BA Ancient History and History
Year of entry: 2023
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Course unit details:
The Nuclear Age: Global Nuclear Threats from Hiroshima to Today
|Unit level||Level 3|
|Teaching period(s)||Semester 2|
|Available as a free choice unit?||Yes|
This unit will provide an introduction to the history and politics of nuclear weapons and to the culture of the nuclear age. You will examine and assess the impact of the nuclear age on human affairs. Topics will include the use of nuclear bombs at the end of the Second World War and the current threats of nuclear terrorism.
None, though other HSTM courses an advantage. Students must be able to attend for the full 2-hour class each week.
From the detonation of the first nuclear weapons over Hiroshima and Nagasaki in 1945, nuclear weapons, nuclear energy and the culture surrounding them have shaped our lives and the world in which we live. Nuclearism transformed international military, political and economic relationships. It also transformed popular culture and social life: art, literature and film as well as politics and military doctrine have all reflected and embodied the traumas of nuclear culture. Accessible to scientists and non-scientists, this course explores the origins and development of nuclearism and nuclear culture from the wartime Manhattan Project to the 2011 accident at Fukushima Daiichi and the current debate about the renewal of Britain’s nuclear deterrent. As we face claims of nuclear proliferation in the Middle East, the ongoing threat of nuclear terrorism and a potential energy crisis for which some argue nuclear power is the only sustainable solution, the course also asks if history offers any help in understanding our present nuclear predicaments.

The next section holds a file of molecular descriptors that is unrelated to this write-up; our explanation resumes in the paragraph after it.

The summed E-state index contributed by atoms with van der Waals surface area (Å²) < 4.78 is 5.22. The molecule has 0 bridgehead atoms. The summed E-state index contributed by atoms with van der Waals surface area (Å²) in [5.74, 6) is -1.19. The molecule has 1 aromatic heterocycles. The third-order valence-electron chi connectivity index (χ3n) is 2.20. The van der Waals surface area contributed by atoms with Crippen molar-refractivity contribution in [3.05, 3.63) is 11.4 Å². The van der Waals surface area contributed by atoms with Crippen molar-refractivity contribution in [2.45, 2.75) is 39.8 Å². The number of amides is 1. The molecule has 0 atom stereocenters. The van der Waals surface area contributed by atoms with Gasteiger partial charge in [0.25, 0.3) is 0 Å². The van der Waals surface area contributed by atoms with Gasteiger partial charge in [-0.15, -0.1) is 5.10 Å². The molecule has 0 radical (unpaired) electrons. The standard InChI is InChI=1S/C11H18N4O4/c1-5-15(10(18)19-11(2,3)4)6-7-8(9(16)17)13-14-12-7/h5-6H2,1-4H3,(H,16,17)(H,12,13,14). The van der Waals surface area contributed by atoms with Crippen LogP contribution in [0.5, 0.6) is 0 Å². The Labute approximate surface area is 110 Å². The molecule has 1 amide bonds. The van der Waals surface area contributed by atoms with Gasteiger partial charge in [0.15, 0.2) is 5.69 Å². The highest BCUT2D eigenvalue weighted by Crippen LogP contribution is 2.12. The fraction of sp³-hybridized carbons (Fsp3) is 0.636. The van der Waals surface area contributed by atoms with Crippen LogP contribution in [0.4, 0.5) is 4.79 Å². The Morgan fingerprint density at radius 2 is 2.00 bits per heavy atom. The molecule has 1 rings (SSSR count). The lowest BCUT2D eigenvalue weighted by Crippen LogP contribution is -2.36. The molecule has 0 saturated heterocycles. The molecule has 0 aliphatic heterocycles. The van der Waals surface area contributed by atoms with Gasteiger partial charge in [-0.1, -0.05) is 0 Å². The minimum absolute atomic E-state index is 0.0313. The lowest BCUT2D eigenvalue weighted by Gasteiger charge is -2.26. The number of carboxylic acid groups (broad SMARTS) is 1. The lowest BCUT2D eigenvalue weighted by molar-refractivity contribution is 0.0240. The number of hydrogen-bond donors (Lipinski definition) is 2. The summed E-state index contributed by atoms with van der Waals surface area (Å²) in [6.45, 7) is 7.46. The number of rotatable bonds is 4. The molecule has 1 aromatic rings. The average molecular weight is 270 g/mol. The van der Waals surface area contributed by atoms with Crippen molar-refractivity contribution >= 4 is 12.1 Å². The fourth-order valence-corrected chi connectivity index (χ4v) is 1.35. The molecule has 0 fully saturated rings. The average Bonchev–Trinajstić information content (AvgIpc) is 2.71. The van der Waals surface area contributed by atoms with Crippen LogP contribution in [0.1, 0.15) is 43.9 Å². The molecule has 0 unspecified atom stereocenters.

Coursework (25%), 2000-word essay (25%) and individual 3500-word project (50%) [HSTM31712 – 20 credits)
An informal and interactive approach is taken, and students may ask questions at any time during classes. Specific queries can be dealt with by email or during office hours; the lecturer will provide contact details in the course handbook. All submitted coursework will be returned with annotations and individual feedback explaining the mark awarded. General feedback will be given in class and on blackboard. Group meetings will provide direction and feedback on 20-credit project work.
|Scheduled activity hours|
|Independent study hours|
|Simone Turchetti||Unit coordinator|